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Boba Fett's Slave I by Fine Molds

By Lionel Kong - images & text © 2006

Scale: 1:72. approx 12"/305mm in length; when placed on the stand it's a full 13"/ 330mm tall
Parts: Injection molded styrene Over 100 parts
Instructions: Pictorial, in Japanese with clear and with English detail painting call-ups. Also includes full colour paint guide.
Decals: Waterslide. Small markings and baseplate details
Molding Quality: 8.5 - Virtually flash free, but with some rough spots.
Detail: 9 - I don't think it'll get better than this
Accuracy: 8.5 - Typical Fine Molds research, almost nothing is omitted
MSRP: $70.00 USD (~$77.38 CAN/ 54.68 EUR) available from Starship Modeler
Overall Rating: 8.5

[Please click to enlarge]

[Please click to enlarge]

^ Right/front view

Image: The major parts of the cockpit

Image: Completed cockpit

Image: The paint guide is quite detailed

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^ Rear view

Image: Masking the fuselage with masking fluid and tape for the initial accent grey

Image: The initial layers of the body completed

Image: Masking the fuselage to paint the dark green areas

Image: After removing the masks

[Please click to enlarge]

^ Blasters

Image: Side views, completed model

Image: Boba Fett

Image: Carbonite Han

When Fine Molds introduced their Jango Fett version of the Slave I, some modelers who wanted their own Boba Fett's version of the ship went about attempting a repaint and modification. However, there are differences in the structures of the two version, most notably within the cockpit and in the details along the hull, which take some work to modify accordingly. When Fine Molds finally put out their own version of Boba Fett's infamous radar/dustbuster (depending on which way you look at it) shaped ship in August 2006, I jumped on the chance to finally build one that would far outclass the old AMT version.

Packed in a spacious box with large, detailed instructions and a detailed colour painting guide, this is actually the easiest version to build, partially because the painting instructions gives you the exact paint numbers for Tamiya acrylics, Gunze-Sangyo enamels and Gunze-Sangyo acrylics. It is 90 percent accurate, but there are some minor problems which I will get to later.

If you are not too keen to do some extra research to paint the ship, the painting guide and box images will more than suffice, but if you'e looking for that extra bit of accuracy, you can always look up images of the real studio model online or in books like The Art of the Empire Strikes Back. Whatever you do, do not refer to the Code 3 made die-cast model as a guide for that model is not accurately painted.

The kit is not just simply the Jango Fett Slave I with one sprue exchanged. There are some minor modifications the some of the pieces as well. Chief amongst them is that the fuselage now has some extra countersunk holes that you'll need to drill through to fit the extra greeblies onto the hull.

Assembly

Like the earlier Jango Fett version, this ship should be assembled in subassemblies to make painting easier. There's the cockpit, main fuselage, skirt, wings, engines, and the wing mounting inserts. All the joints are well hidden, which is a testament to the designers skills in crafting this kit. The only major seam that requires putty is the long one running down the center of the fuselage. Putty and sand it well, but be careful not to overdo it and remove all the panel details there. The model is so well designed that when you finally join all the parts together after painting, there are no gaps to be seen anywhere.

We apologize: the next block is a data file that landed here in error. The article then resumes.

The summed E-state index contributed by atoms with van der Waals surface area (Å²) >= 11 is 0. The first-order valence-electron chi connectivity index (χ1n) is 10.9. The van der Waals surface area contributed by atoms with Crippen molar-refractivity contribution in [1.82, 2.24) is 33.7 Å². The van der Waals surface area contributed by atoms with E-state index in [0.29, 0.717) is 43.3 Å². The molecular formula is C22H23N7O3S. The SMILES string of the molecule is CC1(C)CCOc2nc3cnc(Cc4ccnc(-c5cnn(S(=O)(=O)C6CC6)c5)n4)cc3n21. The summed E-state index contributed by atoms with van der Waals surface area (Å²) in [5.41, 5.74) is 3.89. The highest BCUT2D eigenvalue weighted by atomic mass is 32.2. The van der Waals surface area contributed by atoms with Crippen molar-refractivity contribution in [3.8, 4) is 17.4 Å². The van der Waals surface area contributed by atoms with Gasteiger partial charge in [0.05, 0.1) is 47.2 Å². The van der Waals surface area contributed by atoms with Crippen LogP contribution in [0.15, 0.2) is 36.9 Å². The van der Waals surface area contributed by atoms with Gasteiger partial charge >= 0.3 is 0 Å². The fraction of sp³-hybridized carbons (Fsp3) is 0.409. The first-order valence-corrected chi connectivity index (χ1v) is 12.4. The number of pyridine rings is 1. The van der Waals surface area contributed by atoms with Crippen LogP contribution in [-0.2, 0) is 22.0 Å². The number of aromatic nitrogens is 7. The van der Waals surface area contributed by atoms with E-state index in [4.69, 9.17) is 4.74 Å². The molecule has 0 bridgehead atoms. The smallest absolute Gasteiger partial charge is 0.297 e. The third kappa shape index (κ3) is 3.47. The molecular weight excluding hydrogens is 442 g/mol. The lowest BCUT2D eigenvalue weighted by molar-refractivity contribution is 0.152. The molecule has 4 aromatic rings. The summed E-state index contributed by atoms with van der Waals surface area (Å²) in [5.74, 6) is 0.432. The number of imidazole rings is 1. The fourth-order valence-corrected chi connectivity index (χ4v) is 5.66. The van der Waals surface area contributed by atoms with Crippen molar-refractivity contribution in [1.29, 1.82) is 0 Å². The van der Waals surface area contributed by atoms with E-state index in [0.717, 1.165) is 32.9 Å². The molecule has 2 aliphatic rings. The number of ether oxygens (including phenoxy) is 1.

A few tips though: I suggest assembling the wing in three separate mini-subassemblies: the diagonal strut, the mounting bar, and the actual wing 'flap' itself. The wing flap is a multi-plane affair which looks complicated and you might be tempted to paint each piece before assembly, but I put it together then airbrushed it as a single item. What the paint cannot reach cannot be seen as it is too deep inside. Also, leave three things off to the very end: part K2, which is the gray horizontal piece on the front panel as it removes the need to mask it when painting the fuselage panel, the chin guns to reduce chance of breakage, and of course the cockpit canopy.

There are two Boba Fett figures included in the kit, a seated pilot version and a standing version. I glued my standing figure to a small sheet styrene base and put it next to the completed ship as an instant scale reference, while the pilot version went into the cockpit. Also in the first production run a 1/72 scale white metal figure of Han Solo encased in carbonite is included. I painted over the front with a thin wash of gun metal and set it next to my standing Boba Fett figure.

Despite the model's complexity, the engineering of the kit is superb and it really almost builds itself. Fit is near perfect, and tolerances are so tight that there is almost no chance of misalignment of any part, even on the complicated multiplane wings.

Painting

It is safe to say that due to the extremely complicated nature of this ship's paintjob, no two will ever look identical, even when built by the same person. All you can do is try to approximate the wear and tear in the same spots.

The included paint guide is detailed, but not totally. The chief example is the colour of the skirting. Instructions call for Hull Red (Tamiya acrylic paint XF-9), which is the extremely dark red found usually on the hulls of ocean liners. I followed it to the letter, but upon completion discovered that it really didn't match the pictures, or even the actual studio model. This resulted in a tedious remask and repaint. The colour used for the green wing fenders and front panel (Tamiya acrylic paint XF-11) also seemed too dark when compared to the studio model. I went with the paint guide for the wing fender colour, and am now stuck with it. It is pleasing, offers a nice contrast, but is not entirely accurate.